Staff writers Jamie Hansen, Joe Ciolli and Elahe Popat contributed to this article.
Voters in Half Moon Bay yesterday rejected a one-cent sales tax increase that city leaders had portrayed as a life-saving measure for the coastal community swimming in debt.
Officials said they were preparing to call an emergency meeting as early as Thursday to discuss options for closing budget shortfalls. “This all part of the democratic process and (Tuesday) we heard from the community that they want us to tighten our belt,” Mayor Marina Fraser said.
Interim City Manager Michael Dolder added, “We’re going to have to make decisions about cuts and how we’re going to sustain ourselves.” Dolder said maintaining police services would be the top priority.
Half Moon Bay’s Measure K received support from 47 percent of city voters, shy of the majority plus one vote it needed for passage.
If it had been approved, the measure would have brought in about $1.4 million annually for seven years. That would have been a boon to a city that faces a $500,000 budget deficit and must pay more than $1.12 million annually for 30 years to service bond debt it took on after settling a land-use lawsuit in 2009.
Without the sales tax hike, the deficit could reach $1.1 million next year, Dolder said.
With two-thirds of its reserve funds spent, the city had warned residents that it might make deep cuts in, or contract out, government services. There was talk of asking the San Mateo County Sheriff’s Office to take over law enforcement and even whispers that the city would have to disband.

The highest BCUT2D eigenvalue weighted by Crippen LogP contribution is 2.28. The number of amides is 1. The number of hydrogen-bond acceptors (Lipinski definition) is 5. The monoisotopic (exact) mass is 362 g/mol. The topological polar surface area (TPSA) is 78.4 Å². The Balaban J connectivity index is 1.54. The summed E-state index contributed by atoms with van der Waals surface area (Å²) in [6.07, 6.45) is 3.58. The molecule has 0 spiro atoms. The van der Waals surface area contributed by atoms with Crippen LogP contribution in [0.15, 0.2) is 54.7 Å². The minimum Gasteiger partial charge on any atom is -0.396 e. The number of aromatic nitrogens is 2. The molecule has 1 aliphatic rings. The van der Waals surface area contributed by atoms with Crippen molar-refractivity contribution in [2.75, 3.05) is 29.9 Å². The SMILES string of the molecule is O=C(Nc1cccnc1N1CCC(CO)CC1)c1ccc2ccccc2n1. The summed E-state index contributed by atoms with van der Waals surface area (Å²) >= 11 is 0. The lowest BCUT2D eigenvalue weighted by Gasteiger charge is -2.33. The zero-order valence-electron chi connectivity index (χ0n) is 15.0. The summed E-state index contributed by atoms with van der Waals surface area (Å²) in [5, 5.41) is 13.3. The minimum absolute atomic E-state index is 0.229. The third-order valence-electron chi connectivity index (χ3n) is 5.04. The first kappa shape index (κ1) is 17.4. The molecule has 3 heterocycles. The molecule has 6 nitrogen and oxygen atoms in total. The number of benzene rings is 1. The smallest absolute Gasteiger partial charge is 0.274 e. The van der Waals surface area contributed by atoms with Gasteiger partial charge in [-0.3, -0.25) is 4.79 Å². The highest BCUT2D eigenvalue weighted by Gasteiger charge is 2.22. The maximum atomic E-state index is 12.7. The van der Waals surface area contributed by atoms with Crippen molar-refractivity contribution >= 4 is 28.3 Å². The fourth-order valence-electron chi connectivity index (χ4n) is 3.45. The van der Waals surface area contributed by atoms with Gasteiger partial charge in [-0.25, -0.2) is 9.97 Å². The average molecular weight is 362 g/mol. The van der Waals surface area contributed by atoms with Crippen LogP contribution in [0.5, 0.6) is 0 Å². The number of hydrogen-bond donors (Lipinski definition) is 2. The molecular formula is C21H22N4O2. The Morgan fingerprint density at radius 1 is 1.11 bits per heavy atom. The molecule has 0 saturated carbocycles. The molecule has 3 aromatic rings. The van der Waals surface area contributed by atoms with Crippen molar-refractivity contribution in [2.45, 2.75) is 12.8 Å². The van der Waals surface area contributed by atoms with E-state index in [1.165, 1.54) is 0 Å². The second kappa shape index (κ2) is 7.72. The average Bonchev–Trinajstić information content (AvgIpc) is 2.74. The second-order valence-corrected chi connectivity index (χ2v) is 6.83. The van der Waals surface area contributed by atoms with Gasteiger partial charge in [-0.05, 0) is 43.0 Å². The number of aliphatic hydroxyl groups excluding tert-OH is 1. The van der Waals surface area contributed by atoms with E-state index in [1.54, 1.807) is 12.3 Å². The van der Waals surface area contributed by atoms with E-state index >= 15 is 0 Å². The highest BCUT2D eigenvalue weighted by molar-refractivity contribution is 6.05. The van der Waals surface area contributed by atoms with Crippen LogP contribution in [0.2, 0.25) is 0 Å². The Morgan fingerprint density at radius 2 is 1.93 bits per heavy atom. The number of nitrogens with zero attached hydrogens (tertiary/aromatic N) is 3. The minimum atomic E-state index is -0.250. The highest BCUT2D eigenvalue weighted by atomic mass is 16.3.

A number of Half Moon Bay business owners opposed the measure on the grounds that it would have hurt commerce. George Gipe, whose wife owns a women’s clothing store, said the city should instead spend more of its reserve funds and sell the Cabrillo Highway property that it acquired in the 2009 land-use lawsuit settlement.
“I think the sales tax is the most destructive of all taxes to local economies,” Gipe said.
As a result of yesterday’s vote, Half Moon Bay’s total sales tax will remain at 9.25 cents on the dollar.
The measure was proposed by Henry Riggs, a Menlo Park planning commissioner, and Roy Thiele-Sardina, a venture capitalist. Riggs said the city’s budget is constrained by payroll costs, which are more than 70 percent of its annual budget. “If you want to attack the elephant in the room, you have to address payroll,” Riggs said.
Carolyn Clarke, a city housing commissioner, argued that local government should make the call, not voters. “If [pension matters] are decided at the voter level, that just creates more red tape” she said.
“If Proposition 22 [hadn’t passed] we would be vulnerable to future state take-aways, which we anticipate would result in further reductions of services to our community,” said Starla Jerome-Robinson, Assistant City Manager of Menlo Park.
Chris McKenzie of the League of California Cities, one of Proposition 22’s main backers, the new law will create a “firewall” between state and local revenues.
“It will create predictability for local governments, and it will force the state to deal with its budget problems,” McKenzie said.
Unions representing firefighters and teachers have been critical of Proposition 22, which they see as a threat to the cash-strapped state’s ability to fund their services.
“It [will] cost schools immediately $1 billion this year, and [will] cost about $400 million a year in statewide funding lost,” said California Teachers Association representative Eric Heins. “That money is instead locked in for use by redevelopment agencies [to] subsidize developers.”